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1. Overview

In this tutorial, we'll discuss the Open/Closed Principle (OCP) as one of the SOLID principles of object-oriented programming.

Overall, we'll go into detail on what this principle is and how to implement it when designing our software.

2. Open/Closed Principle

As the name suggests, this principle states that software entities should be open for extension, but closed for modification. As a result, when the business requirements change then the entity can be extended, but not modified.

For the illustration below, we'll focus on how interfaces are one way to follow OCP.

2.1. Non-Compliant

Let's consider we're building a calculator app that might have several operations, such as addition and subtraction.

First of all, we'll define a top-level interface – CalculatorOperation:

public interface CalculatorOperation {}

Let's define an Addition class, which would add two numbers and implement the CalculatorOperation:

public class Addition implements CalculatorOperation {
    private double left;
    private double right;
    private double result = 0.0;

    public Addition(double left, double right) {
        this.left = left;
        this.right = right;
    }

    // getters and setters

}

As of now, we only have one class Addition, so we need to define another class named Subtraction:

public class Subtraction implements CalculatorOperation {
    private double left;
    private double right;
    private double result = 0.0;

    public Subtraction(double left, double right) {
        this.left = left;
        this.right = right;
    }

    // getters and setters
}

Let's now define our main class, which will perform our calculator operations: 

public class Calculator {

    public void calculate(CalculatorOperation operation) {
        if (operation == null) {
            throw new InvalidParameterException("Can not perform operation");
        }

        if (operation instanceof Addition) {
            Addition addition = (Addition) operation;
            addition.setResult(addition.getLeft() + addition.getRight());
        } else if (operation instanceof Subtraction) {
            Subtraction subtraction = (Subtraction) operation;
            subtraction.setResult(subtraction.getLeft() - subtraction.getRight());
        }
    }
}

Although this may seem fine, it's not a good example of the OCP. When a new requirement of adding multiplication or divide functionality comes in, we've no way besides changing the calculate method of the Calculator class.

Hence, we can say this code is not OCP compliant.

2.2. OCP Compliant

As we've seen our calculator app is not yet OCP compliant. The code in the calculate method will change with every incoming new operation support request. So, we need to extract this code and put it in an abstraction layer.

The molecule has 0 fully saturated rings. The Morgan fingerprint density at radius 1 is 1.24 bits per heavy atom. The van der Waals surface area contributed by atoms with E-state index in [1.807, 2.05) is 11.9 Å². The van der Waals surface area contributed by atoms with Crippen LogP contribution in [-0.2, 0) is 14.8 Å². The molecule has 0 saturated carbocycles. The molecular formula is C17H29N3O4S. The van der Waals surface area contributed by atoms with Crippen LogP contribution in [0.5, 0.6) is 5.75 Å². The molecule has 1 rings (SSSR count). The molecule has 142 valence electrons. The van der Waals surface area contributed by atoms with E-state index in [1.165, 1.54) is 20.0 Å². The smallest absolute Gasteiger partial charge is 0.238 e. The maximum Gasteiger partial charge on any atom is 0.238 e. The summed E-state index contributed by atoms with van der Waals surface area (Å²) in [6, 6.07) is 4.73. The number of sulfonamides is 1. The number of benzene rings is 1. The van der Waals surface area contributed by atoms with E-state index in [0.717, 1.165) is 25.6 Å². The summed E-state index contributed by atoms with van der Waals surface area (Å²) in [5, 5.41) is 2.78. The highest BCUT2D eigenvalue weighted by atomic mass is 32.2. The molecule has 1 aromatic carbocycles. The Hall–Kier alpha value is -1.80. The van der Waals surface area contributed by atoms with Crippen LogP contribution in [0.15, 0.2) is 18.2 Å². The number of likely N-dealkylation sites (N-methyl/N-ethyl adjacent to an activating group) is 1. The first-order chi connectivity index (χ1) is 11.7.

One solution is to delegate each operation into their respective class:

public interface CalculatorOperation {
    void perform();
}

As a result, the Addition class could implement the logic of adding two numbers:

public class Addition implements CalculatorOperation {
    private double left;
    private double right;
    private double result;

    // constructor, getters and setters

    @Override
    public void perform() {
        result = left + right;
    }
}

Likewise, an updated Subtraction class would have similar logic. And similarly to Addition and Subtraction, as a new change request, we could implement the division logic:

public class Division implements CalculatorOperation {
    private double left;
    private double right;
    private double result;

    // constructor, getters and setters
    @Override
    public void perform() {
        if (right != 0) {
            result = left / right;
        }
    }
}

And finally, our Calculator class doesn't need to implement new logic as we introduce new operators:

public class Calculator {

    public void calculate(CalculatorOperation operation) {
        if (operation == null) {
            throw new InvalidParameterException("Cannot perform operation");
        }
        operation.perform();
    }
}

That way the class is closed for modification but open for an extension.

3. Conclusion

In this tutorial, we've learned what is OCP by definition, then elaborated on that definition. We then saw an example of a simple calculator application that was flawed in its design. Lastly, we made the design good by making it adhere to the OCP.

As always, the code is available over on GitHub.

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I just announced the new Learn Spring course, focused on the fundamentals of Spring 5 and Spring Boot 2:

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Rix
Rix
6 days ago

Would have been nice if it was also shown how the calculate() method is called.

Loredana Crusoveanu
4 days ago
Reply to  Rix

Hi Rix,
There’s nothing special in calling the calculate() method. Once you have the Calculator object instantiated, you can pass any implementation of the CalculatorOperation interface to the calculate() method.
Anyway, please check out our examples in the GitHub repository.
Cheers